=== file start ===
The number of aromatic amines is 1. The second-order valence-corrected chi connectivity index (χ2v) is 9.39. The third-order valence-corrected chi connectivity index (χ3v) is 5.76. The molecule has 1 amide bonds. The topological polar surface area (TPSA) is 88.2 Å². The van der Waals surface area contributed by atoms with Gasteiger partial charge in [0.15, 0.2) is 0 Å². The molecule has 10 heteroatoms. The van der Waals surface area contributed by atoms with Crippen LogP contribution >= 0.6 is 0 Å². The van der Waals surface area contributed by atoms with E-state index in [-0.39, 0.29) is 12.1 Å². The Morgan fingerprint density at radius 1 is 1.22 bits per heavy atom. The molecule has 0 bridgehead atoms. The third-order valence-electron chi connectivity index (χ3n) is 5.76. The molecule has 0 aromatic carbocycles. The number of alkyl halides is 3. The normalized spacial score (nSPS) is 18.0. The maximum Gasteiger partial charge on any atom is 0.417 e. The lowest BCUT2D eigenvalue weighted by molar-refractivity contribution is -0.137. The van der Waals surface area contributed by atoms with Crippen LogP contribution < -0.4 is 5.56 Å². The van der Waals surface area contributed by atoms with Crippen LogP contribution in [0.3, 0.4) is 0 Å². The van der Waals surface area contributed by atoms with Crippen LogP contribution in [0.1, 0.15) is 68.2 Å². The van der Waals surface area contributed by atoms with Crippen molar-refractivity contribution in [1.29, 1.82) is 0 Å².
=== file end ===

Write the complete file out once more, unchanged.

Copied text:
The number of aromatic amines is 1. The second-order valence-corrected chi connectivity index (χ2v) is 9.39. The third-order valence-corrected chi connectivity index (χ3v) is 5.76. The molecule has 1 amide bonds. The topological polar surface area (TPSA) is 88.2 Å². The van der Waals surface area contributed by atoms with Gasteiger partial charge in [0.15, 0.2) is 0 Å². The molecule has 10 heteroatoms. The van der Waals surface area contributed by atoms with Crippen LogP contribution >= 0.6 is 0 Å². The van der Waals surface area contributed by atoms with E-state index in [-0.39, 0.29) is 12.1 Å². The Morgan fingerprint density at radius 1 is 1.22 bits per heavy atom. The molecule has 0 bridgehead atoms. The third-order valence-electron chi connectivity index (χ3n) is 5.76. The molecule has 0 aromatic carbocycles. The number of alkyl halides is 3. The normalized spacial score (nSPS) is 18.0. The maximum Gasteiger partial charge on any atom is 0.417 e. The lowest BCUT2D eigenvalue weighted by molar-refractivity contribution is -0.137. The van der Waals surface area contributed by atoms with Crippen LogP contribution < -0.4 is 5.56 Å². The van der Waals surface area contributed by atoms with Crippen LogP contribution in [0.3, 0.4) is 0 Å². The van der Waals surface area contributed by atoms with Crippen LogP contribution in [0.1, 0.15) is 68.2 Å². The van der Waals surface area contributed by atoms with Crippen molar-refractivity contribution in [1.29, 1.82) is 0 Å².